A new review of Stephanie Feldman’s Crawford-prize-winning theological fantasy, The Angel of Losses, over at Strange Horizons!
Once (in New York City) upon a time (about now), there were two sisters named Marjorie and Holly. Their unexceptional middle-class childhoods were shadowed only by their grandfather’s eerie, haunting bedtime stories—about the White Rebbe, about ghostly young boys haunting Old World villages, about the Sabbath Light and the Angel of Losses.
Stephanie Feldman’s debut novel The Angel of Losses is like that: A delicate mix of mysticism and modernity, folktale and history. It’s a book made of opposites. Half the narrative is a present-day family drama about a woman renegotiating her relationships with her sister and her grandfather—light, mundane, modern. But the other half is a dark, mystical examination of sacrifice, and the cost of love. It’s this grimmer, eerier side that makes the book so worth reading…….More over at Strange Horizons!
Read that title again. It’s an awful title—vague, colloquial, jumping awkwardly onto the bandwagon of best-of-the-year posts and award nominations. Except that it actually won’t be useful for award-list types, because I’ve failed to confine myself to new releases and have organized it with the same care and skill I apply to my grocery shopping (“Screw it, just throw it in the cart.”). However, here they are: A few of my favorite things. (more…)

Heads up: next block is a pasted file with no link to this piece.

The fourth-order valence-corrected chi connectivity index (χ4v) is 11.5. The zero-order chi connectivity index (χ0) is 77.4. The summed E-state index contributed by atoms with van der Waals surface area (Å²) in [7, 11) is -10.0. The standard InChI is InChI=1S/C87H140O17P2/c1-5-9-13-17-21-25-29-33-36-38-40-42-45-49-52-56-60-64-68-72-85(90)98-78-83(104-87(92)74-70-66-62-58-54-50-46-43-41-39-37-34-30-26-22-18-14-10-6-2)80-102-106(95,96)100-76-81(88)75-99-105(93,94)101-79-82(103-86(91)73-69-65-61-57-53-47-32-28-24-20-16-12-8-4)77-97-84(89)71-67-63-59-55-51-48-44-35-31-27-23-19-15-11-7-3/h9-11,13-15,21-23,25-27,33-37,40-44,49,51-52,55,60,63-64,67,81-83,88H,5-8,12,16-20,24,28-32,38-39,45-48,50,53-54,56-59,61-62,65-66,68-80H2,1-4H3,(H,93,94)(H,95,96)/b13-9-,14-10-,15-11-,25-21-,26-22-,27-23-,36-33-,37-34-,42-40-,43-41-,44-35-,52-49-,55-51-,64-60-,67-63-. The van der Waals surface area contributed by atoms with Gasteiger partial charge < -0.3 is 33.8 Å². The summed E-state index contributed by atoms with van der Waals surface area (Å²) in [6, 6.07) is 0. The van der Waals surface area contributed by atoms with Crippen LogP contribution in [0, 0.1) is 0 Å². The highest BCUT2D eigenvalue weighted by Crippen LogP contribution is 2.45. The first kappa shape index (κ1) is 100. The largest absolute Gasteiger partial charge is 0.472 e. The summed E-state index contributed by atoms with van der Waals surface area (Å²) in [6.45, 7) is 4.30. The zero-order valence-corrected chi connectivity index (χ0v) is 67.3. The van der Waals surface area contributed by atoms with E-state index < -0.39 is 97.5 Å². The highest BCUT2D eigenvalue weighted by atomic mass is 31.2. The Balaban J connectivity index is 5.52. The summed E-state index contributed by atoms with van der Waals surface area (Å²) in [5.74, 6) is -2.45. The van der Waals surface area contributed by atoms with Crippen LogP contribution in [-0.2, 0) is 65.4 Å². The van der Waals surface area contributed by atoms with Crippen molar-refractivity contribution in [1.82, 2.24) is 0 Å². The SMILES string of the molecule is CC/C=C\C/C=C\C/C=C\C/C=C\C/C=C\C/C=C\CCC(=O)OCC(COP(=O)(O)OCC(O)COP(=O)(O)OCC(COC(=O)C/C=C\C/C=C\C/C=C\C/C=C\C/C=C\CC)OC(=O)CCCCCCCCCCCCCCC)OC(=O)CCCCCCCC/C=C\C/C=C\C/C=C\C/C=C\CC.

This is not a ploy to review two books at once because I’m like a thousand books in review-debt. I swear.
Instead, this is what happens when you read a super-sci-fi-y story about spaceships, aliens, and AI, then switch to a classically fantasy story with goblins and elves, and find out they’re actually fascinatingly similar books with a lot to say about power, empire, and administration.
Both of them delighted me. Both of them disappointed me. Both of them are worth reading. (more…)
Continuing my mission to read more recent “literary” fiction—that suspiciously nebulous genre, united only by the absence of spaceships and wizards, as far as I can tell—I recently read Ruth Ozeki’s Booker Prize-nominated A Tale for the Time Being. My feelings for this book are split very precisely down the middle. You know that creepy character in A Nightmare Before Christmas who spins his face from happy to sad? Yeah. That’s what reading this book was like. (more…)
In keeping with my recent reading habits, here are four more stories I’ve read in the last month or so that made my heart do that flip-flopping thing it does when a good story waltzes by. Maybe it’s a mood I’m in, but all these stories seem to be relatively unadorned, heartfelt, and life-affirming. And very, very worth your time.
This has been one of my recent favorites. It’s a winding, world-building story about a gypsy-carnival-caravan meandering up and down the future West Coast, and the young woman who cares for their Indricothere. Because they have one of those. Named Billie. (more…)